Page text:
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Legacy Planning

No one likes to think about death. But many of us want to ensure that our loved ones are cared for after we’re gone. Legacy planning can help you prepare to pass your assets to your family and loved ones after death and ensure that it happens as smoothly as possible.


Why Legacy Planning?

Transferring wealth and assets can often be a complex manner. For estates or assets over a certain value, your estate may need to pass through probate, which is a court-directed process that can take months or even years. Through legacy planning, you can ensure that your assets pass to the people you intend and ensure that the process happens as quickly and inexpensively as possible. If you’re a business owner, legacy planning can also help set up a succession plan if you die or become incapacitated. At the same time, you can also consider any lasting impact you’d like to make on your community.


Elements of Legacy Planning

  • Will: Your last will and testament is only the beginning of legacy planning. You can set forth the various parts of your estate plan and create a binding document dictating the distribution of your property and assets.
  • Power of Attorney: A power of attorney allows you to appoint someone to act on your behalf financially if you become physically or mentally incapacitated. You can select someone you trust and allow someone to step in without court action on your behalf.
  • Trusts: A trust can allow you to manage your estate before and after death, allowing you to avoid probate. A trustee you name will manage the trust after your death, but you can be the trustee while you are alive, allowing more flexibility. You can also use a trust for minor children who can’t legally inherit large sums without a trustee appointed by you or the court.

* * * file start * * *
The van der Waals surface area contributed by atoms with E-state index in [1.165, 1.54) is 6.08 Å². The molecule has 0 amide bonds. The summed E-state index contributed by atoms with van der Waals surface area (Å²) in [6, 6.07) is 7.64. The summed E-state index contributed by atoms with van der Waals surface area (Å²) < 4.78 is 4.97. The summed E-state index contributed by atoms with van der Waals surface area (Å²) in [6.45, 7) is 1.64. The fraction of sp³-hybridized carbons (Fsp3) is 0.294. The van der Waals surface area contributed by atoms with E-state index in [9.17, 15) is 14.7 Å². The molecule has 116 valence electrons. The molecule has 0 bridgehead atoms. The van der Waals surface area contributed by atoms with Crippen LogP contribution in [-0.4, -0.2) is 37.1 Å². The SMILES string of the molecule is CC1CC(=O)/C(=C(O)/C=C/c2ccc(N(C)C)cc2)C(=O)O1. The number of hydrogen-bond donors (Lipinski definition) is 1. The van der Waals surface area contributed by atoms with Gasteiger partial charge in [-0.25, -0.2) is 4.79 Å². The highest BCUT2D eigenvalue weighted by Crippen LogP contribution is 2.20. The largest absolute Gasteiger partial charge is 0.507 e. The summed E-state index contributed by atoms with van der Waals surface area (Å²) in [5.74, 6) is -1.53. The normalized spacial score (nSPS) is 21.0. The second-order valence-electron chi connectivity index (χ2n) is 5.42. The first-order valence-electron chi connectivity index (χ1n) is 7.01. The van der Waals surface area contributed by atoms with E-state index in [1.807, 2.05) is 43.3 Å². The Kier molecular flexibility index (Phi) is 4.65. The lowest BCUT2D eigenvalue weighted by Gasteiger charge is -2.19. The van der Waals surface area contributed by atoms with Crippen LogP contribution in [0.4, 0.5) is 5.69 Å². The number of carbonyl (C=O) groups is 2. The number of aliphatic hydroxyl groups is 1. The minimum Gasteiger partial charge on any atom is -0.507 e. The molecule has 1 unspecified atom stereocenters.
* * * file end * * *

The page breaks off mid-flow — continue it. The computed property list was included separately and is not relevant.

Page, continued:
• Medical Directives: A medical directive allows you to make your wishes known for end-of-life care in the event you can’t speak for yourself. You can appoint a health care proxy you trust to make these decisions.
  • Directed Beneficiary Designations: You can also avoid probate with directed beneficiaries for a life insurance policy, retirement account, or IRA. These funds can pass directly to your named beneficiaries without going through probate. You can also name a trust as your beneficiary to benefit minor children.
  • Charitable Gifts: Legacy planning is the perfect time to consider how you’d like to impact your community. Consider gifts to educational institutions, nonprofits, or foundations you’ve supported in the past. Or consult an experienced estate planner about creating and funding your own organization. 


Hire an Experienced Estate Planning Attorney

When it comes to your legacy, within your family or your community, you need professional guidance to ensure that your loved ones will be cared for and that your family will know and honor your wishes. Whether you’re planning your living legacy or making plans for after death, Attorney Beverly Winstead can help. She is an award-winning tax and estate planning attorney with extensive experience helping people create lasting

legacies. At The Law Offices of Beverly Winstead, our skilled professionals offer a wide range of estate, business, and tax planning advice. Give us a call at 301-306-1234 or contact us online to schedule a consultation.


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